“I had such a specialty food…You know, there were kind of limits to how much more I could really play around with…but it is hard to leave a place like The New York Times.”

“They were offering buyouts, and I took one, which felt kind of weird, honestly, and it was kind of a scary moment, but it was also exciting because I think…that was the moment that I kind of got back to who I really am, I think, and also how I started my career, which was really following my instincts and going after things that interested me as opposed to conforming to, you know, I think, kind of cultural notions of what is a respectable career.”

“I never thought about gender at the time. There were lots of women running like big departments [at The New York Times]. There were just a lot of, you know, real mix of men and women and I never it never really felt to me like I had to like I was being treated differently because of my gender. And I have to say that that was a shock [being one of the few women founders in the New York startup scene at the time].”

“Even though I was just saying I felt like an outsider, I also feel like I had found my people [in Founders Roundtable]…These are people who — they’re very different from me. Their businesses and ideas are wildly different from mine. But I felt like I shared something, this drive to like create new things and to do new things and to take risk. And so I think that is what kind of kept me going.”

“I lost my own money, but I hadn’t lost anyone else’s and that was actually, kind of, I realized now was kind of helpful because it made my next step a little bit, not easy, certainly not easier, but like less daunting to me.”

“I was also finishing a book, and I was still writing a column for the New York Times and so I had things going on that were kind of keeping me afloat. Not only financially, but, like, psychologically.”

“Another idea for a business kind of bubbled up, and I think I probably went into this one with more confidence because I had domain expertise, you know. I had experience in this world.”

“The other takeaway from that year was that I’m more of a bootstrapper. And the reason for that is, I’m not good at nor do I feel comfortable selling something before I even know what I’m selling.”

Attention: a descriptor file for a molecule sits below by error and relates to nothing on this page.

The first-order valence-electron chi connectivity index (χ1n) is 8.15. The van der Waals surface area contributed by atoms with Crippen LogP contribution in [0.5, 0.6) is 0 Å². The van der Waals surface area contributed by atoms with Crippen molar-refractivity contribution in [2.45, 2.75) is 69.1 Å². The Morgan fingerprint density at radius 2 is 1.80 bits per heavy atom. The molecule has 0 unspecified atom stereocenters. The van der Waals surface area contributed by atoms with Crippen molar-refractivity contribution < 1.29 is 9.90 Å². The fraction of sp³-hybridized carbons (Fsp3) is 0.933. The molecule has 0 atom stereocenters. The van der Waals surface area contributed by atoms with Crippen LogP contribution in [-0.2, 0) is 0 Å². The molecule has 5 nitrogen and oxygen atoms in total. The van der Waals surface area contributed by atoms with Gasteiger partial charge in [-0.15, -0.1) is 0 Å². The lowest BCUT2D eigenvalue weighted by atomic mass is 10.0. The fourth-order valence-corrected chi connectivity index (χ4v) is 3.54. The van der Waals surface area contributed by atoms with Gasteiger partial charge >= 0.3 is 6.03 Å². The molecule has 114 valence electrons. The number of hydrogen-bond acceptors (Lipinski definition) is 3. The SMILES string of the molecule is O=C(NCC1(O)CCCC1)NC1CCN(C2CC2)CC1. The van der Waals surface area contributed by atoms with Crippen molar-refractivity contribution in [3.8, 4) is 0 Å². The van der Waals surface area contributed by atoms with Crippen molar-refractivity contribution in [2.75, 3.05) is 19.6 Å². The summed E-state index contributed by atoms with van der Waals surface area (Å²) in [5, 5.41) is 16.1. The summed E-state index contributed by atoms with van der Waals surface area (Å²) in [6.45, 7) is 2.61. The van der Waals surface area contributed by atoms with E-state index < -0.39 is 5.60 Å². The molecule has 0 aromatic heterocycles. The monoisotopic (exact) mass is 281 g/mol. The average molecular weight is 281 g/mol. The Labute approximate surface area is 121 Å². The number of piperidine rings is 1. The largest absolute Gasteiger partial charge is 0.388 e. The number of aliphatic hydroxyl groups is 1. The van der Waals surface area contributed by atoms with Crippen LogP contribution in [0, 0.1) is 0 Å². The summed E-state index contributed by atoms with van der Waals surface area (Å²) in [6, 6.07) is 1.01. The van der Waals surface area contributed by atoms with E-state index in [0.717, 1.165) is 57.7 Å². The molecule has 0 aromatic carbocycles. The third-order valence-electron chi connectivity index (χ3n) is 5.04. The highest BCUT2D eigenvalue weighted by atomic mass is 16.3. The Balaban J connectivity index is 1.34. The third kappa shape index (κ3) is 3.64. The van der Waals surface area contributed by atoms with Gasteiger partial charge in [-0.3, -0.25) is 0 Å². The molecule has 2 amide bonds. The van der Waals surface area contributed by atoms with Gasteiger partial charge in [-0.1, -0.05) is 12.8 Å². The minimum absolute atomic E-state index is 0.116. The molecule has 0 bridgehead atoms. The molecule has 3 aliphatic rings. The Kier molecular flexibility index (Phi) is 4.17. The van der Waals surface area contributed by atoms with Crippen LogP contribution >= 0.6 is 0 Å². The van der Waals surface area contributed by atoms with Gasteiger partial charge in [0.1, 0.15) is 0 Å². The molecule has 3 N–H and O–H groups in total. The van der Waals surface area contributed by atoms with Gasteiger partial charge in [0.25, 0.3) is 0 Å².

“And then we needed money, but at that point, we had a proof of concept that was launched, there was traction. We were sort of seeing where the opportunities and limitations were.”

“I will say it was really hard to raise that seed round. And I mean, everyone — everyone, you know, except for this magical few that I don’t know who they are but I hear about them occasionally, who, you know, have no problems raising money — but it was a struggle.”

“We had, you know, a lot of people interested and kind of like no one willing to write the first check.”

“Certainly in the business world, there’s a sort of sense that you’ve been validated by the, you know, the sort of journalists who write about these kinds of things.”

“We’ve never been the cool kids, and that’s fine.”

“I think that that, you know, we’ll probably be going through a lot of transformation internally as we figure out, like, how do we operate when we have 150 people as opposed to 100.”

“I think that, you know, the biggest change is kind of trying to figure out where to draw the lines of, like, I need to learn this, or I don’t need to learn this.”

“I think the biggest lesson that I have learned is just how important communication and repetition of communication is as we grow.”

“The beauty of a startup is that nothing is ever boring. There’s always new stuff that you have to react to and evolve, and I love that challenge. So to me, I’m not looking for the next thing. I’m, I’m looking to like, what’s the next thing at Food52 that we can make better.”